Monday, October 12, 2020
ABA Journal, Recent Equal Pay Lawsuits by Female Law Professors Has Shined a Light on Academic Compensation Process:
At least five equal pay lawsuits have been filed by female law professors since 2016; the actions involve four schools. One of those schools has been sued more than once, and three of the lawsuits remain open.
Although law schools may rely on several factors in determining compensation, in actuality, law school deans often have significant discretion in deciding what to pay professors, and their unchecked decisions can be tainted by gender bias, according to lawyers interviewed by the ABA Journal. Salaries, raises and appointments should be based on teaching, service and scholarship. But dean evaluations in those areas can be biased as well, some say, with men getting better appointments and more respect for their research and writing, with little regard for the work’s quality and importance. ...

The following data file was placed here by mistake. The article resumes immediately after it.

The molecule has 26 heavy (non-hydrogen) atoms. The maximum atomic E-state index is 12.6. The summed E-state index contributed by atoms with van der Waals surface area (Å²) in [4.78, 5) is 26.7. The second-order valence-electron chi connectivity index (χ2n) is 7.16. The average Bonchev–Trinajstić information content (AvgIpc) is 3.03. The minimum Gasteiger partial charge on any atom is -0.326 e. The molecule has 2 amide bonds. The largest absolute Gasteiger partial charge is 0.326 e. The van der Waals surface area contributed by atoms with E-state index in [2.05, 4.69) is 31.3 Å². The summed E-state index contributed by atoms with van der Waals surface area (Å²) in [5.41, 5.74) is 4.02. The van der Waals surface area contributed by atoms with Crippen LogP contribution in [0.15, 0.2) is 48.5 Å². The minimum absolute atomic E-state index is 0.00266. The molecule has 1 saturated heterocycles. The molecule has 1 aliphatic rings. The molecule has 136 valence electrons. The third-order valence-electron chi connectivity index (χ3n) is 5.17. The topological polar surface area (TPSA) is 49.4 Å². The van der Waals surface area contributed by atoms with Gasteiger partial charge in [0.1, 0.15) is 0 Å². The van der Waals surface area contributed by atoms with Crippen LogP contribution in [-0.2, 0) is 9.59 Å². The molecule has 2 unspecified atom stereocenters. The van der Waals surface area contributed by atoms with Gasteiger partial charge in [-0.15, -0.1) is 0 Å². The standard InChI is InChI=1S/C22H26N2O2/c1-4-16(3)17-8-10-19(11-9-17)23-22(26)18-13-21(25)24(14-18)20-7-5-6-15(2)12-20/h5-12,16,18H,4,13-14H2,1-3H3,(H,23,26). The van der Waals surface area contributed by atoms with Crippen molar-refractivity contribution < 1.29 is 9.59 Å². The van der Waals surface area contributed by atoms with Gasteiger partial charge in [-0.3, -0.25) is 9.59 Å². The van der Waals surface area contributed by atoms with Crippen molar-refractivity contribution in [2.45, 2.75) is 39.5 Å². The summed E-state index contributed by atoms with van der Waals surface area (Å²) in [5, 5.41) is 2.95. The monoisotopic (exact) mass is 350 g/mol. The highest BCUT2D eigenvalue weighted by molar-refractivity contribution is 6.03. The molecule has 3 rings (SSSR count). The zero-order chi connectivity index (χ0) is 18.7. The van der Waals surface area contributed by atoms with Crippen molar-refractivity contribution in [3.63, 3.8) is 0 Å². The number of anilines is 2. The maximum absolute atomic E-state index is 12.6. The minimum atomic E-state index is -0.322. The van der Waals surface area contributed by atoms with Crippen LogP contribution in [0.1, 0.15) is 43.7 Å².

[An attorney for one of the female professors] says pay discrimination against women is just as much of a problem in the law schools as it is in the private sector.
“It may be a bit worse because of instances of institutional misogyny. Any place you have a large contingency of older white men, you’re going to have a pay gap,” he adds.
In all of the Equal Pay Act lawsuits, plaintiffs say they were treated worse by the schools after suing.